Sailing the chocolate seas
Ever think about giving up chocolate for the good of the planet? Nah, me neither – some sacrifices are too great! Despite having such a captive market, though, chocolate makers from the corporate giants to small-scale artisan operations have looked for ways to reduce their environmental and social impact. Organic cocoa beans and Fair Trade farming operations have become standard on this front, but two chocolatiers, one American, one British, have gone to an extreme to cut their footprints: they’re having either supplies or product delivered by sailing ships.
In the UK, Rococo and Granada Chocolate Company have partnered up to produce the “fairly traded, organic, non-profit, sustainable and carbon-neutral” Gru Grococo bar, which was shipped to Great Britain from Grenada on the sail freighter Tres Hombres. As you might imagine, these chocolate bars are slightly more expensive than that Hersey with Almonds you pick up in the check-out line at the grocery store: £11.95 (or about $18 US). But, if it makes you feel better, all profits go to “the radical organic cocoa co-operative in Grenada” that makes the bars. Watch the ship take off from the Caribbean above.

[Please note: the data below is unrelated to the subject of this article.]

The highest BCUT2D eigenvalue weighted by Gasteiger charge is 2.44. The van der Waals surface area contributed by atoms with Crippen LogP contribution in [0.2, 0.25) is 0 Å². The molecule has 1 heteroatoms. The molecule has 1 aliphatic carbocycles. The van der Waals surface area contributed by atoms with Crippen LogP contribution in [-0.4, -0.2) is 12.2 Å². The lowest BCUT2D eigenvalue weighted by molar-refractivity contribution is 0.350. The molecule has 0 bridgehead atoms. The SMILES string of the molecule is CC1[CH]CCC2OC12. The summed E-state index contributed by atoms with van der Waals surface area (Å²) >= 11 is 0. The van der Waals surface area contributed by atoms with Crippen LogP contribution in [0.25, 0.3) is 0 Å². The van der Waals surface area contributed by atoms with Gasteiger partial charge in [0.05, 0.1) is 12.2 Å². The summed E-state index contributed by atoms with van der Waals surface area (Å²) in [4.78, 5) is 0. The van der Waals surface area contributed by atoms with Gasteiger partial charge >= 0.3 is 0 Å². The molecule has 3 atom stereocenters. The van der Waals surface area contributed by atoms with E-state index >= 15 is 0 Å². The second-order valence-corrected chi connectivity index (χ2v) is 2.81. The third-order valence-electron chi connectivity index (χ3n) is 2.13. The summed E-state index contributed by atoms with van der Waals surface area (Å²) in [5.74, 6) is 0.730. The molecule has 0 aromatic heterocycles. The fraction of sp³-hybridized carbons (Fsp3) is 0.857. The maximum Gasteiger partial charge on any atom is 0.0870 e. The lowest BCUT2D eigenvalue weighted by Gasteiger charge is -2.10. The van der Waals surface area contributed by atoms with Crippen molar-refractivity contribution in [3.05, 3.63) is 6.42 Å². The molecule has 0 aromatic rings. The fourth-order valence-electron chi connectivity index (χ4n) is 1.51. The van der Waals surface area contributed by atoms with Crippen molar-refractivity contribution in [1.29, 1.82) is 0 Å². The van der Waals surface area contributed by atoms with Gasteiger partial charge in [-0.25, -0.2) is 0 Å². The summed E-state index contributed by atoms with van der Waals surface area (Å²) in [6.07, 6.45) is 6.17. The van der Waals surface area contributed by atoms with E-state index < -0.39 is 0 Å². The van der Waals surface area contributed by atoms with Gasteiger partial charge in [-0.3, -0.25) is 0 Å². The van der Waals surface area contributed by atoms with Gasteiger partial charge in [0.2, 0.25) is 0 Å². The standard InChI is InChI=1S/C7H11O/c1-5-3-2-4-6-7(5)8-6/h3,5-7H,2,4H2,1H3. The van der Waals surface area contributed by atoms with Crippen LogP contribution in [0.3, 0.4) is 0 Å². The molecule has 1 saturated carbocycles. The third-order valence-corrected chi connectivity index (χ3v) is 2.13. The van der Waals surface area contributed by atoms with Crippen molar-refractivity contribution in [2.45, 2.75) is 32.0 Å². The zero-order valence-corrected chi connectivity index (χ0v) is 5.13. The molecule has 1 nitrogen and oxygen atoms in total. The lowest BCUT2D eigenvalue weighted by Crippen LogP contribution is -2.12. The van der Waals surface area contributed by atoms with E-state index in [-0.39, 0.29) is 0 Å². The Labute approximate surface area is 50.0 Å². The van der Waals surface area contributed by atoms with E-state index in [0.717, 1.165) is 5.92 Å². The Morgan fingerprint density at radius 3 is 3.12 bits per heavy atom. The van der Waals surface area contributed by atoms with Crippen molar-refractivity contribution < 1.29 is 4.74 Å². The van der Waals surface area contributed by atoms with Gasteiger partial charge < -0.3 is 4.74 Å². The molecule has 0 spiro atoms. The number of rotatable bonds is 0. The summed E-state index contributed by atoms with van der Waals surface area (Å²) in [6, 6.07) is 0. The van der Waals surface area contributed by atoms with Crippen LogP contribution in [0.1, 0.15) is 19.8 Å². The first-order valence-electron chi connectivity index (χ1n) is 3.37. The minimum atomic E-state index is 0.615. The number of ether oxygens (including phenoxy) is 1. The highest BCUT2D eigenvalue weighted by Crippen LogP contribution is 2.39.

Stateside, Mast Brothers in Brooklyn have taken a similar approach to shipping the cocoa beans they use for their own artisan chocolates. Last year, the Black Seal, a three-masted schooner, made the four-week trip from Massachusetts to the Dominican Republic to New York to carry a year’s worth of organic cocoa beans to the chocolatiers. While Gru Grococo looks to be a one-shot deal (sorry, I meant “limited edition”), it looks like the Mast Brothers will make sailing ship deliveries a regular part of their very green operation. The Wall Street Journal covered the maiden voyage.
My editor tells me it takes three examples of something to call it a trend, so if you know of another chocolate-maker using sail transport, do share.
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Image credit: Screen capture from “First carbon-neutral transport of chocolate” video